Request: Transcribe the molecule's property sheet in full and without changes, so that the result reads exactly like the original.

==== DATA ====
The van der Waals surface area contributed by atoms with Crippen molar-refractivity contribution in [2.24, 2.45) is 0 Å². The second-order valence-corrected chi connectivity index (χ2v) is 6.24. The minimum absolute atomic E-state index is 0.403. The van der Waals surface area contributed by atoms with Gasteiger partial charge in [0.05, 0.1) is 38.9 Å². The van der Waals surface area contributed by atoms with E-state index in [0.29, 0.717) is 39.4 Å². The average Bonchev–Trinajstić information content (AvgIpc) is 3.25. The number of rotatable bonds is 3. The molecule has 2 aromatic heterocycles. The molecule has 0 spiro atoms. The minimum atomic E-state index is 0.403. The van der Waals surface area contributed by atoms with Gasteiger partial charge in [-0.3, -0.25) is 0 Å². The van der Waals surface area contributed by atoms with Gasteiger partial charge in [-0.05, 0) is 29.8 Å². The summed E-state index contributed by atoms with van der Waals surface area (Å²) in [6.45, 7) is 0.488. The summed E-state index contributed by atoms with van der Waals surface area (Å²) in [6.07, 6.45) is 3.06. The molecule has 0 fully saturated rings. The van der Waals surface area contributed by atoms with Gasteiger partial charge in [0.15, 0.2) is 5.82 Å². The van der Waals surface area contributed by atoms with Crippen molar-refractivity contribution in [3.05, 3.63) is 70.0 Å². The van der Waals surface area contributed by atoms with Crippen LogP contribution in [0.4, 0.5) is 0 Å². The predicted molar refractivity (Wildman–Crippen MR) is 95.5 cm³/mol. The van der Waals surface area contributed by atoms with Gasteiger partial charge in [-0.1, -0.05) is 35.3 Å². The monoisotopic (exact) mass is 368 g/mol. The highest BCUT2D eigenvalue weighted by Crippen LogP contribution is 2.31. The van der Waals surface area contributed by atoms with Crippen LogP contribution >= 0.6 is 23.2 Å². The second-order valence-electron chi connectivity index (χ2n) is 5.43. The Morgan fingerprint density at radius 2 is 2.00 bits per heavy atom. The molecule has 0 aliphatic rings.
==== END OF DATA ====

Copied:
The van der Waals surface area contributed by atoms with Crippen molar-refractivity contribution in [2.24, 2.45) is 0 Å². The second-order valence-corrected chi connectivity index (χ2v) is 6.24. The minimum absolute atomic E-state index is 0.403. The van der Waals surface area contributed by atoms with Gasteiger partial charge in [0.05, 0.1) is 38.9 Å². The van der Waals surface area contributed by atoms with E-state index in [0.29, 0.717) is 39.4 Å². The average Bonchev–Trinajstić information content (AvgIpc) is 3.25. The number of rotatable bonds is 3. The molecule has 2 aromatic heterocycles. The molecule has 0 spiro atoms. The minimum atomic E-state index is 0.403. The van der Waals surface area contributed by atoms with Gasteiger partial charge in [-0.3, -0.25) is 0 Å². The van der Waals surface area contributed by atoms with Gasteiger partial charge in [-0.05, 0) is 29.8 Å². The summed E-state index contributed by atoms with van der Waals surface area (Å²) in [6.45, 7) is 0.488. The summed E-state index contributed by atoms with van der Waals surface area (Å²) in [6.07, 6.45) is 3.06. The molecule has 0 fully saturated rings. The van der Waals surface area contributed by atoms with Gasteiger partial charge in [0.15, 0.2) is 5.82 Å². The van der Waals surface area contributed by atoms with Crippen molar-refractivity contribution in [3.05, 3.63) is 70.0 Å². The van der Waals surface area contributed by atoms with Crippen LogP contribution in [0.4, 0.5) is 0 Å². The predicted molar refractivity (Wildman–Crippen MR) is 95.5 cm³/mol. The van der Waals surface area contributed by atoms with Gasteiger partial charge in [-0.1, -0.05) is 35.3 Å². The monoisotopic (exact) mass is 368 g/mol. The highest BCUT2D eigenvalue weighted by Crippen LogP contribution is 2.31. The van der Waals surface area contributed by atoms with Crippen LogP contribution >= 0.6 is 23.2 Å². The second-order valence-electron chi connectivity index (χ2n) is 5.43. The Morgan fingerprint density at radius 2 is 2.00 bits per heavy atom. The molecule has 0 aliphatic rings.